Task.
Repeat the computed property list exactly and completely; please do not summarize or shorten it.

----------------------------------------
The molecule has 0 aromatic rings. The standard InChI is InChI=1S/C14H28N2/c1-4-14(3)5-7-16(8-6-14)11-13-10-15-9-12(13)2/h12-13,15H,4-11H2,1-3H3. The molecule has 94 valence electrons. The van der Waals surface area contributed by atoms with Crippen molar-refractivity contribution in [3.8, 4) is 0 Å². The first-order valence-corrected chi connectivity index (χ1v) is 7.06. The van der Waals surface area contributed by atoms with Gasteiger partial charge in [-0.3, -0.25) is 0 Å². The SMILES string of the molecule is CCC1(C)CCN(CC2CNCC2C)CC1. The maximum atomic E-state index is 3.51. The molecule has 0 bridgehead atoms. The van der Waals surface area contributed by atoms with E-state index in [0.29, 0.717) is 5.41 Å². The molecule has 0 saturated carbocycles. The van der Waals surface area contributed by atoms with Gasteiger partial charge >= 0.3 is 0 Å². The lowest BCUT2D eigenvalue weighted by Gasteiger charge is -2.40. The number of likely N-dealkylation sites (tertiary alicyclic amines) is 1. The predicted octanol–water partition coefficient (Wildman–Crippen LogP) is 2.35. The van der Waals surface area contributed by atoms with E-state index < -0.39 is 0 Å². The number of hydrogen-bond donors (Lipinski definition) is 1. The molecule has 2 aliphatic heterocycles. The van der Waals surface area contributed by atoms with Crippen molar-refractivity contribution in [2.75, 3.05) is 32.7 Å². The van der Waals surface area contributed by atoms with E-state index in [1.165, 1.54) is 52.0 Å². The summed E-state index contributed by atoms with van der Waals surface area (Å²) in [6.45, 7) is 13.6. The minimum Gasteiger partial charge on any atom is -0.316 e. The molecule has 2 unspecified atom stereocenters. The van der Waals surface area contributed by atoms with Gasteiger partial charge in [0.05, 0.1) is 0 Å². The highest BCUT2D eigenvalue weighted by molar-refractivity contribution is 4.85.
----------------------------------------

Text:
The molecule has 0 aromatic rings. The standard InChI is InChI=1S/C14H28N2/c1-4-14(3)5-7-16(8-6-14)11-13-10-15-9-12(13)2/h12-13,15H,4-11H2,1-3H3. The molecule has 94 valence electrons. The van der Waals surface area contributed by atoms with Crippen molar-refractivity contribution in [3.8, 4) is 0 Å². The first-order valence-corrected chi connectivity index (χ1v) is 7.06. The van der Waals surface area contributed by atoms with Gasteiger partial charge in [-0.3, -0.25) is 0 Å². The SMILES string of the molecule is CCC1(C)CCN(CC2CNCC2C)CC1. The maximum atomic E-state index is 3.51. The molecule has 0 bridgehead atoms. The van der Waals surface area contributed by atoms with E-state index in [0.29, 0.717) is 5.41 Å². The molecule has 0 saturated carbocycles. The van der Waals surface area contributed by atoms with Gasteiger partial charge >= 0.3 is 0 Å². The lowest BCUT2D eigenvalue weighted by Gasteiger charge is -2.40. The number of likely N-dealkylation sites (tertiary alicyclic amines) is 1. The predicted octanol–water partition coefficient (Wildman–Crippen LogP) is 2.35. The van der Waals surface area contributed by atoms with E-state index < -0.39 is 0 Å². The number of hydrogen-bond donors (Lipinski definition) is 1. The molecule has 2 aliphatic heterocycles. The van der Waals surface area contributed by atoms with Crippen molar-refractivity contribution in [2.75, 3.05) is 32.7 Å². The van der Waals surface area contributed by atoms with E-state index in [1.165, 1.54) is 52.0 Å². The summed E-state index contributed by atoms with van der Waals surface area (Å²) in [6.45, 7) is 13.6. The minimum Gasteiger partial charge on any atom is -0.316 e. The molecule has 2 unspecified atom stereocenters. The van der Waals surface area contributed by atoms with Gasteiger partial charge in [0.05, 0.1) is 0 Å². The highest BCUT2D eigenvalue weighted by molar-refractivity contribution is 4.85.